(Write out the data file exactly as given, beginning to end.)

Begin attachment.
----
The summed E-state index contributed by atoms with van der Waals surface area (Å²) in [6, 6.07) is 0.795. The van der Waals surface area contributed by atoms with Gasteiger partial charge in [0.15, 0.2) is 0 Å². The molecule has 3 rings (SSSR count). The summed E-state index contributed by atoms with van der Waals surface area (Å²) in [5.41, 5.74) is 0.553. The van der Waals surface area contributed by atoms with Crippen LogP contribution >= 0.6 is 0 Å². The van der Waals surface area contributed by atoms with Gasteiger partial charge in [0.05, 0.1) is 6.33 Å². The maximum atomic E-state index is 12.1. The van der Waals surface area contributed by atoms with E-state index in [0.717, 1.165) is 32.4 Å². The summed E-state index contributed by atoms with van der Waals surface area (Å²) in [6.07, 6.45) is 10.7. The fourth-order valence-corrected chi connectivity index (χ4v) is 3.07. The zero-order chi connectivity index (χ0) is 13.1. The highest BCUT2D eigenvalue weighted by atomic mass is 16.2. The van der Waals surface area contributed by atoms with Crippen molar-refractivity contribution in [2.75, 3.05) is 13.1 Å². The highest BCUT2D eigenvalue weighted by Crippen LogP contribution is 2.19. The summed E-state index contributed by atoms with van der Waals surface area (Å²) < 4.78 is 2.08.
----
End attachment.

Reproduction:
The summed E-state index contributed by atoms with van der Waals surface area (Å²) in [6, 6.07) is 0.795. The van der Waals surface area contributed by atoms with Gasteiger partial charge in [0.15, 0.2) is 0 Å². The molecule has 3 rings (SSSR count). The summed E-state index contributed by atoms with van der Waals surface area (Å²) in [5.41, 5.74) is 0.553. The van der Waals surface area contributed by atoms with Crippen LogP contribution >= 0.6 is 0 Å². The van der Waals surface area contributed by atoms with Gasteiger partial charge in [0.05, 0.1) is 6.33 Å². The maximum atomic E-state index is 12.1. The van der Waals surface area contributed by atoms with E-state index in [0.717, 1.165) is 32.4 Å². The summed E-state index contributed by atoms with van der Waals surface area (Å²) in [6.07, 6.45) is 10.7. The fourth-order valence-corrected chi connectivity index (χ4v) is 3.07. The zero-order chi connectivity index (χ0) is 13.1. The highest BCUT2D eigenvalue weighted by atomic mass is 16.2. The van der Waals surface area contributed by atoms with Crippen molar-refractivity contribution in [2.75, 3.05) is 13.1 Å². The highest BCUT2D eigenvalue weighted by Crippen LogP contribution is 2.19. The summed E-state index contributed by atoms with van der Waals surface area (Å²) < 4.78 is 2.08.